So it is definitely doable … though
- you might become part of a family, if others are walking it is 2-3 days more than you … and hence people will know will keep dropping behind
- it might not really be the peaceful walk of a pilgrimage, and more driven by schedule pressure.

If you are a not a purist like me and are open to skipping parts and taking a bus, the following might be good candidates:
- Logroño to Najera (1 day!
- Sahagún to León (2 - 2.5 days)
- León to Hospital de Orbiga (1 day)
- Molinaseca to Trabadelo (1.5 days)
 

Liam the Barber

New Member
Time of past OR future Camino
Last C del Norte '22 Next C del Sureste '23
Your ability to push legs together will increase as you progress. Don't go mad at the start and make love to your feet every day. One bad blister can knock you out of the race. A good walking pace is 5km an hour. If you hit the road at around 06:00, you will have 20 km done by 10:00. A good brunch and an hour with your feet up, you'll be ready for the next 20, which should leave you standing outside the auberge at 16:00 waiting for it to open.
 

henrythedog

Veteran Member
Time of past OR future Camino
My affair
They’re really not mountains like you might be imagining and the start point is totally arbitrary.

SJPDP to Santiago is entirely possible in 30, as above, I did it in 28 both times I started from SJPDP ; but thereafter I’ve started from Pamplona; which is where ever since I’ve recommended as a start point. It would be a shame not to have a full day or two in Santiago - it’s your destination after all, and a great city.

In October accommodation should be easily found, so no need to book ahead, certainly from Pamplona onwards, which gives you the flexibility to take each day as it comes.
 

Bogong

Active Member
Time of past OR future Camino
First, March 2014
I walked some years back now in winter. I was 69, and it snowed, sleeted, rained and blew most of the way except for some glorious weather through the Meseta. Took me 26 days. Hardly anyone else out except around 20 or so who I crossed paths with on the walk. Most of them did it in around 25 to 26 days. I was on a tight schedule too. The trick is after two or three days to adjust, say Pamplona, try to do an extra one or two villages every day on what the Brierley guide suggests. Every few days you’ll find you’ve jumped a complete stage. Simple as that.
De Colores

Bogong
Hi everyone. I was supposed to leave for Biarritz tomorrow but sadly, there has been a family emergency and I am thinking of postponing a few days. At the moment, I believe that I can start walking my Camino on the 2nd of October. I need to be on a flight home on the 3rd of November at the latest, so hoping to get to Santiago de Compostela in 30 days on the 1st of November.

I know that everyone's Camino, ideals and pace is different. This is my first Camino of any kind but I am 28 m and reasonably fit already.

My first preference would be to walk from SJPP to Santiago de Compostela in 30 days. Is anyone able to recommend an itinerary from SJPP to Santiago de Compostela in 30 days? I have already paid for accommodation in SJPP and Roncesvalles because I thought that I would be leaving tomorrow and they can give me a credit. Also, I find the idea of walking across a border over mountains quite romantic. For those reasons, I would prefer to start in SJPP. I would probably need to factor in a couple of rest days too or contingency, so 28 days of walking and 2 rest days.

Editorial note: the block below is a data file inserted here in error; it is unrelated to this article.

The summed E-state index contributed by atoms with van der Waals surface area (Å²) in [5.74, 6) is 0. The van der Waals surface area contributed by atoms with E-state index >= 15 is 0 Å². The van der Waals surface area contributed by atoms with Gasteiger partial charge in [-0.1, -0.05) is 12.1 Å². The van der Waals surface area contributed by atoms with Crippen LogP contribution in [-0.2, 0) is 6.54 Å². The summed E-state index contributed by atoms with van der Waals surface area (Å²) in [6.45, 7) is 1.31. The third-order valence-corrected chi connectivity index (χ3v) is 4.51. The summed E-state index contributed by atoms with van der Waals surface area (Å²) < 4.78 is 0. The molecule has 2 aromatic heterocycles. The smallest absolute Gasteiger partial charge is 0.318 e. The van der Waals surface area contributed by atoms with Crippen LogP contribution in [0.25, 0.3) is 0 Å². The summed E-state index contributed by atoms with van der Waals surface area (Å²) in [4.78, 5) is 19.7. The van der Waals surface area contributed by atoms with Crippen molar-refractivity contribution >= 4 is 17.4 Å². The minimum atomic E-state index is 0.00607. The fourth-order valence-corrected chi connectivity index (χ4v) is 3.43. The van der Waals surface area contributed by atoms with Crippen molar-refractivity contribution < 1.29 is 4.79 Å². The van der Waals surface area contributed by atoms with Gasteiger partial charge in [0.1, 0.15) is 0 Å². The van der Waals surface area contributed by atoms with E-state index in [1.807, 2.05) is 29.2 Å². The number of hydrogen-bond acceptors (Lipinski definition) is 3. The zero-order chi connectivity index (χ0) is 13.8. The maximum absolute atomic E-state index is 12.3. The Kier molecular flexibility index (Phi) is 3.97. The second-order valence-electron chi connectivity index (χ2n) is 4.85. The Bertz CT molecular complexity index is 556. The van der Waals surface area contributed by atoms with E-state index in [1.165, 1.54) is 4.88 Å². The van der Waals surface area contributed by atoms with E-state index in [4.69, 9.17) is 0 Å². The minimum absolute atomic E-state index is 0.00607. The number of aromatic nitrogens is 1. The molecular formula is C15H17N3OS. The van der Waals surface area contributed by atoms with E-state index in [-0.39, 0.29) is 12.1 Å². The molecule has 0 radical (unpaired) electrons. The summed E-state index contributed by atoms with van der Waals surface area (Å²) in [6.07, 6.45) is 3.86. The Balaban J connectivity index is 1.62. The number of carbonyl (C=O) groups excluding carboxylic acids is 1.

Is that realistic? I am prepared to be fairly flexible but I do like the idea of SJPP to SDC. I am resigned to missing out Finisterre. I've seen a lot of posts saying to let your body find its rhythm until Logroño.

Alternative ideas:
Be flexible, walk at my pace and then use public transport if needed.
I could even possibly cycle across the Meseta to make up time!
Start in Pamplona. (As above, I am less keen on this).
I'm open to other suggestions

Thanks in advance and hope to see some of you on the Camino! Gracias de antemano.
 
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dick bird

Moderator
Staff member
Time of past OR future Camino
Plata, Ingles, Madrid, Norte, Primitivo, Invierno, Aragones, Olvidado, Chemin D'Arles
Hi everyone. I was supposed to leave for Biarritz tomorrow but sadly, there has been a family emergency and I am thinking of postponing a few days. At the moment, I believe that I can start walking my Camino on the 2nd of October. I need to be on a flight home on the 3rd of November at the latest, so hoping to get to Santiago de Compostela in 30 days on the 1st of November.

I know that everyone's Camino, ideals and pace is different. This is my first Camino of any kind but I am 28 m and reasonably fit already.

My first preference would be to walk from SJPP to Santiago de Compostela in 30 days. Is anyone able to recommend an itinerary from SJPP to Santiago de Compostela in 30 days? I have already paid for accommodation in SJPP and Roncesvalles because I thought that I would be leaving tomorrow and they can give me a credit. Also, I find the idea of walking across a border over mountains quite romantic. For those reasons, I would prefer to start in SJPP. I would probably need to factor in a couple of rest days too or contingency, so 28 days of walking and 2 rest days.

Is that realistic? I am prepared to be fairly flexible but I do like the idea of SJPP to SDC. I am resigned to missing out Finisterre. I've seen a lot of posts saying to let your body find its rhythm until Logroño.